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The Quickest Way to Get Better at Cooking

My Recipes logo My Recipes 17/01/2019 Margaret Eby
a close up of a cup © SarapulSar38/Getty Images

It takes time and practice to be good at anything. But there are definitely things you can do that will help you learn almost anything more efficiently, and that includes cooking. I'm not here to tell you that you're going to be Thomas Keller tomorrow, but I will say that one of the easiest and most helpful tricks I learned on my road from casual home cook to someone who signed up for 100 hours of culinary school is something you can do in less than five minutes. It requires no special equipment and costs zero dollars. Put your salt in a bowl.

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Raw lamb chops with salt, pepper, dry herbs and bowl of olive oil on black slate board over white wooden table. Meat fork near. Top view. With copy space at left. (Photo by: Natasha Breen/REDA&CO/UIG via Getty Images) © Getty Raw lamb chops with salt, pepper, dry herbs and bowl of olive oil on black slate board over white wooden table. Meat fork near. Top view. With copy space at left. (Photo by: Natasha Breen/REDA&CO/UIG via Getty Images) That's it. Put salt in a bowl.

In cooking, salt goes into almost everything. It's the backbone of all cuisine, which is why Samin Nosrat's book wasn't called Cumin, Fat Acid, Heat. You use salt to bring out the flavour that already exists in a dish. And how much you use isn't something that's easy to describe in terms of tablespoons and teaspoons. You salt something until the flavour comes into sharp definition, like focusing a pair of binoculars.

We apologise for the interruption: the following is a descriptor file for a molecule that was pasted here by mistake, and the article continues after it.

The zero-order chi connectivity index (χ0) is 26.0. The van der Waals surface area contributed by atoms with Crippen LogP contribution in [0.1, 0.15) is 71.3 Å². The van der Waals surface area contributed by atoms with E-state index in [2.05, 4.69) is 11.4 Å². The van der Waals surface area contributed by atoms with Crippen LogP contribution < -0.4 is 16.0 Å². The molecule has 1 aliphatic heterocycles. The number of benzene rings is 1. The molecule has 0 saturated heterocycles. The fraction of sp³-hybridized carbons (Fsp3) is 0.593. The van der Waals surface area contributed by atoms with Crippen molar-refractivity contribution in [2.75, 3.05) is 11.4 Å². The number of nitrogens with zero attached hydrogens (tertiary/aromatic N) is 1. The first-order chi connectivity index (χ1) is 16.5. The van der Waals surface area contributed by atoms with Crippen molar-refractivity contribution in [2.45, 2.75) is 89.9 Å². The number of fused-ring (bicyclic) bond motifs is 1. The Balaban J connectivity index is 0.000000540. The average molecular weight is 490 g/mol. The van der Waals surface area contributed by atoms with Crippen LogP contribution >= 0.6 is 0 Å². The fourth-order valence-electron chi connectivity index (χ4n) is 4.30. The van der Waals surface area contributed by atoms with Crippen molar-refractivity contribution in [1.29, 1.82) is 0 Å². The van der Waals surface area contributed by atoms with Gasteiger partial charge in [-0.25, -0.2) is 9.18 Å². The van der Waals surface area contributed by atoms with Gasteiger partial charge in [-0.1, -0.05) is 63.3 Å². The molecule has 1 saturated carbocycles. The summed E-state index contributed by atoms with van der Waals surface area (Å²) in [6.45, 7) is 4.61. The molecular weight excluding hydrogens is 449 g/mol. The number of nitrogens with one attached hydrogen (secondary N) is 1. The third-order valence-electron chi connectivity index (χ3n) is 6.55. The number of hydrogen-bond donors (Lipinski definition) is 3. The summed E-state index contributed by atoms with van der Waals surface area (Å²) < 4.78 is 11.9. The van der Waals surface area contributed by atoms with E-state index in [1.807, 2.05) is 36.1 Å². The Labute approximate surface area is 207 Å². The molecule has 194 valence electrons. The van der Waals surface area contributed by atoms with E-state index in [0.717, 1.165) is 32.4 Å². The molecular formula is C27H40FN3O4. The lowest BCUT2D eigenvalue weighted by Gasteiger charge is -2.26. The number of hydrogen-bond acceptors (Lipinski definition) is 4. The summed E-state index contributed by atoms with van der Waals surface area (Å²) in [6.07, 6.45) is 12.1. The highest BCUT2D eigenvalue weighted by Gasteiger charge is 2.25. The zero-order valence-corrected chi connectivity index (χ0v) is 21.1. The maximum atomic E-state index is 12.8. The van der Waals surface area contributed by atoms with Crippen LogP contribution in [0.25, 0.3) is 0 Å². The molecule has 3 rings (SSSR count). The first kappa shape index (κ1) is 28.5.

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Adding "enough salt until it's properly seasoned" is one of those frustratingly vague haute cuisine tips like "cook until it's done." But the only real way to really hone your sensibility about how much salt is enough, not enough, or too much, is to do that yourself. For years, my salt lived in a box, a grinder, a shaker, or another container that allowed me to pour salt from it, but not easily pick it up. That, it turns out, makes it so much harder to estimate the quantity of salt you need for cooking. It's hard to visualise the quantity from a box. If you decant some of your salt into a small bowl, a pinch of salt is literally that—you pinch the salt and put it in. Sure, you can buy a fancy salt box if you want or have a salt cellar that looks pretty on your counter. But you can also just put salt in a small bowl whenever you're cooking, and you'll be amazed at how quickly you figure out what seasoning something means.

salt shaker on black kitchen table © Getty salt shaker on black kitchen table And just to be clear here, when I decant salt into a bowl, it's kosher salt, not your more expensive sea salt or super fine table salt. You can use whatever salt you have, but keep in mind that because the crystals are so much smaller, table salt tastes saltier than kosher salt, so you'll probably want to use less of it. But experiment and see what makes sense to you.

Putting salt in a bowl isn't glamorous or fancy, but it really will help you learn how to cook more intuitively.

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